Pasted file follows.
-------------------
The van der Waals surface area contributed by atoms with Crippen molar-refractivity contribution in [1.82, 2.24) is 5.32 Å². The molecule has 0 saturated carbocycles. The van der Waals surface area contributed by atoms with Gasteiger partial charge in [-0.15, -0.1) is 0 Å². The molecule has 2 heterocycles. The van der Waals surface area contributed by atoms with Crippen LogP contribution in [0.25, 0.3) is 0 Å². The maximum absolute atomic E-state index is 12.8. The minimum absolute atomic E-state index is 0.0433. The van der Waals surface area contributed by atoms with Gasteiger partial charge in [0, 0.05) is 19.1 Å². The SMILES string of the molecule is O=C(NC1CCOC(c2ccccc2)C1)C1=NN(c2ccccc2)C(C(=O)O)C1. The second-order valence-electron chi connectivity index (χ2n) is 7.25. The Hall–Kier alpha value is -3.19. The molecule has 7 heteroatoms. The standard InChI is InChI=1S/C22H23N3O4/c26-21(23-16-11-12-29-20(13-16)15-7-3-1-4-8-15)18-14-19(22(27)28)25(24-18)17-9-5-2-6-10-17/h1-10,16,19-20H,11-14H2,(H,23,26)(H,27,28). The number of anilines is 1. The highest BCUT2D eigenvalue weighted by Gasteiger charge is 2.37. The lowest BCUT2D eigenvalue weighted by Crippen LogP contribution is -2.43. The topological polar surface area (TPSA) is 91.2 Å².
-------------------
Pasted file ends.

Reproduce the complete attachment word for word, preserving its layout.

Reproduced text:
The van der Waals surface area contributed by atoms with Crippen molar-refractivity contribution in [1.82, 2.24) is 5.32 Å². The molecule has 0 saturated carbocycles. The van der Waals surface area contributed by atoms with Gasteiger partial charge in [-0.15, -0.1) is 0 Å². The molecule has 2 heterocycles. The van der Waals surface area contributed by atoms with Crippen LogP contribution in [0.25, 0.3) is 0 Å². The maximum absolute atomic E-state index is 12.8. The minimum absolute atomic E-state index is 0.0433. The van der Waals surface area contributed by atoms with Gasteiger partial charge in [0, 0.05) is 19.1 Å². The SMILES string of the molecule is O=C(NC1CCOC(c2ccccc2)C1)C1=NN(c2ccccc2)C(C(=O)O)C1. The second-order valence-electron chi connectivity index (χ2n) is 7.25. The Hall–Kier alpha value is -3.19. The molecule has 7 heteroatoms. The standard InChI is InChI=1S/C22H23N3O4/c26-21(23-16-11-12-29-20(13-16)15-7-3-1-4-8-15)18-14-19(22(27)28)25(24-18)17-9-5-2-6-10-17/h1-10,16,19-20H,11-14H2,(H,23,26)(H,27,28). The number of anilines is 1. The highest BCUT2D eigenvalue weighted by Gasteiger charge is 2.37. The lowest BCUT2D eigenvalue weighted by Crippen LogP contribution is -2.43. The topological polar surface area (TPSA) is 91.2 Å².